|Brad Stevens shows his smarts in diagramming game-winning play||03.05.15 at 10:58 am ET|
If there was one person in the building not surprised by the brilliant adjustment made by Celtics coach Brad Stevens on the game-winning inbounds play from Marcus Smart Wednesday night, it was Gordon Hayward.
He was, of course, a star player for Stevens at Butler University when the Bulldogs went to back-to-back national title games, losing to Duke and UConn. Hayward was also the man who scored what appeared to be the game-winning basket with 1.7 seconds left, giving Utah an 84-83 lead.
Then the Celtics called timeout. They wanted Smart to inbound the ball. But the rookie was having all sorts of problems getting the ball in. Another timeout. Then Stevens diagrammed a play to get the look that would free Tyler Zeller at the rim, if Smart could get the ball in.
“They switched the play before when Marcus couldn’t get it inbounded with Hayward and (Derrick) Favors,” Stevens said. “So, we wanted to try to get that switch again, so we just ran a little action to get that switch again and then (Rudy) Gobert was on the ball so he wasn’t at the rim. So we were hoping to slip and catch it a little bit cleaner and lay it in, but, you know, that was the goal – and it ended up being Ok.”
Was Stevens surprised that Gobert was on the ball?
“That’s a hard call, and I think that with Marcus Smart taking it out and Gobert on the ball it’s hard to deliver a good pass,” Stevens said.”If Gobert tips it the game’s basically over, unless it tips right to us. So it’s easy to second-guess that stuff, but I won’t because I saw how long Marcus had to throw over just to get the pass to where it was. It’s another reason why we had to throw the ball in the air, though.”
“Coach Stevens drew up a great play,” Smart added. “The first play was supposed to go to Jae Crowder, Utah played it very well and he came back with the counterattack. It was tough, they put a tall defender on the ball and I had to pass-fake the ball to get him leaning one way and Tyler did a great job shoving his man off and just put it at the back of the backboard.”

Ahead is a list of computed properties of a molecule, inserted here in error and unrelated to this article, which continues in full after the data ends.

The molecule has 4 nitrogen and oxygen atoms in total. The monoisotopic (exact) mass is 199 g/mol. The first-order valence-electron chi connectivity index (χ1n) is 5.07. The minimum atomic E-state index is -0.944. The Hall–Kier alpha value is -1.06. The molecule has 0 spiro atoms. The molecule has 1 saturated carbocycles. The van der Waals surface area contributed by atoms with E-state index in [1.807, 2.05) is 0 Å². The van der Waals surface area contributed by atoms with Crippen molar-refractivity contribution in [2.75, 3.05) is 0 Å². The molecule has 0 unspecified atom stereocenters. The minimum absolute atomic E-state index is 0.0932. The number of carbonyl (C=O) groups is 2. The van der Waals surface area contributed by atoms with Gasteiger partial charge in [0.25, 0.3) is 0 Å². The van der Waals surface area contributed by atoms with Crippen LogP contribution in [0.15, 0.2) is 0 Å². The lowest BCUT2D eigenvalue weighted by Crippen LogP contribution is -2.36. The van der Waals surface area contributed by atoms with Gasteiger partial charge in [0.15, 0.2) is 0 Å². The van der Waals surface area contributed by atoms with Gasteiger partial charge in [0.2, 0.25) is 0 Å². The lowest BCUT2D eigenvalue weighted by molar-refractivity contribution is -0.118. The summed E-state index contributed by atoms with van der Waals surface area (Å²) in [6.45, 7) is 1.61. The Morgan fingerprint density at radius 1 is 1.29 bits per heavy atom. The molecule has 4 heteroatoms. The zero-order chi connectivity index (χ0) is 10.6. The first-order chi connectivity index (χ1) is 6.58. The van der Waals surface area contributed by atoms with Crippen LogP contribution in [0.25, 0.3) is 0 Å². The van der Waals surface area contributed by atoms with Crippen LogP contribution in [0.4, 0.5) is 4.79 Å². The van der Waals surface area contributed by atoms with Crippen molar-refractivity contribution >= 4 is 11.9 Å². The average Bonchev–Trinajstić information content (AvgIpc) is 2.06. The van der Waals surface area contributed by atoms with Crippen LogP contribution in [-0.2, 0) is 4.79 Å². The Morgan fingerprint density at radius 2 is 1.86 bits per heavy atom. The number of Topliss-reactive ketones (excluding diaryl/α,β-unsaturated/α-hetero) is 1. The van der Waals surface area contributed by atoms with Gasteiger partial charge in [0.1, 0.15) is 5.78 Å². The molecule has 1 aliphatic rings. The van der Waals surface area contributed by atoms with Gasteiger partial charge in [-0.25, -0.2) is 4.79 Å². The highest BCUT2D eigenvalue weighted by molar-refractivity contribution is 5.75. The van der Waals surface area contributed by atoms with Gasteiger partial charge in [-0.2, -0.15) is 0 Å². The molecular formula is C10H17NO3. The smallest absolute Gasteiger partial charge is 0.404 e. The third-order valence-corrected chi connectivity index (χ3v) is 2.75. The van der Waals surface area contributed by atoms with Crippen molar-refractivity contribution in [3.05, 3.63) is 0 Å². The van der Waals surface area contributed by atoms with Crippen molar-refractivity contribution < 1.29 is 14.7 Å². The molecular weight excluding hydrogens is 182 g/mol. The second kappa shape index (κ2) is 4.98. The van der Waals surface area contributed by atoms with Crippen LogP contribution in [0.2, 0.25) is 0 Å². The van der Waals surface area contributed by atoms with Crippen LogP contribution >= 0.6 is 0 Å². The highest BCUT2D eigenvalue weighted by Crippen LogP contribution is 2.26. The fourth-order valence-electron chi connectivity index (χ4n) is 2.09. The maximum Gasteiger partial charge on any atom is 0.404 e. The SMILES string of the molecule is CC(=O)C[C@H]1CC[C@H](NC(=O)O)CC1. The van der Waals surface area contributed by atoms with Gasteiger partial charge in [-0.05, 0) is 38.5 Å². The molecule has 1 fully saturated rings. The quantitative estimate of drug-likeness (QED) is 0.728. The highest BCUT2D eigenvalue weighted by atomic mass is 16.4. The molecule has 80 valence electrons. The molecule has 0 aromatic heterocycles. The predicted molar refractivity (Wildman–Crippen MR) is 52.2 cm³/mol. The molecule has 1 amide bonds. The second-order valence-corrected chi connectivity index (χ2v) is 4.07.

Zeller caught the ball, gave a quick pump fake and delivered the game-winner as time expired.
‘It was a great pass,” Hayward said of the Smart entry pass from midcourt. “That’s what Coach Stevens does. He’s excellent in those situations of coming up with a play, I know it better than anybody. It’s a great play, great design, they knew we were switching. The pass had to be perfect to get over Rudy (Gobert) and Rod (Rodney Hood), and it was. And then (Zeller) made a good finish too. Credit them with their finish, too, but that’s not where we lost it, though. We should have been better.” Read the rest of this entry »
|The Creative Kevin Love Trade Idea of the Day||07.07.14 at 10:59 am ET|
Over the weekend, Yahoo! Sports columnist Adrian Wojnarowski tweeted, “Here’s something that remains unchanged: Danny Ainge‘s relentless pursuit of creative ways to engage Minnesota on a Kevin Love deal.”
It should come as no surprise that Ainge is continuing to target Love. After all, Celtics owner Wyc Grousbeck promised fireworks this summer, and a Love connection is the only big splash left to make. Go ahead, look at the available free agents at point guard, shooting guard, small forward, power forward and center.
News flash: LeBron James, Chris Bosh and/or Carmelo Anthony aren’t coming to Boston. The Suns, Pistons, Rockets and Jazz are respectively expected to match offers for restricted free agents Eric Bledsoe, Greg Monroe, Chandler Parsons and Gordon Hayward. Dirk Nowitzki, Tim Duncan, Kyle Lowry and Marcin Gortat are off the board. Lance Stephenson, Luol Deng, Pau Gasol and Paul Pierce are rumored elsewhere. That leaves one top-20 player in Tom Ziller‘s great free agent rankings: 5-foot-9 point guard Isaiah Thomas.
Considering he plays the same position as Rajon Rondo and Marcus Smart, Thomas doesn’t exactly qualify as fireworks. Now, look at the unrestricted free agents available in 2015. The two biggest names: Rondo and Love. If Ainge doesn’t pair them now, how confident are you he can do so when they hit the open market next summer? If nothing else, the first week of July has proven high-profile free agents have no interest in the Celtics. Re-signing Rondo and Love would be a different story, since the C’s could offer significantly more money.
In other words, the C’s only real shot to compete in the near future is pairing Rondo and Love. This is a stars league, and those are the only two that set foot in Boston this summer. Other pieces will follow. Otherwise, Ainge might as well trade Rondo and start from scratch, because the Celtics won’t be contending for quite some time.
Ainge will exhaust all options to acquire Love, including every attempt to involve other teams and satisfy Minnesota’s desire to land a legitimate player in return. Since we can get creative, too, here’s one such option he could try.
|2014 NBA free agent small forwards available to Celtics||06.29.14 at 8:54 am ET|
With NBA free agency opening Tuesday, we continue our annual examination of the options available to the Celtics at each position. Today’s focus: Small forwards. Unlike recent seasons, C’s president of basketball operations Danny Ainge is expected to have more flexibility than any summer since 2007 when the league’s moratorium on free agent signings is lifted and the salary cap (an estimated $63.2 million) is officially set on July 10.
- 2014 NBA free agent point guards available to Celtics
- 2014 NBA free agent shooting guards available to Celtics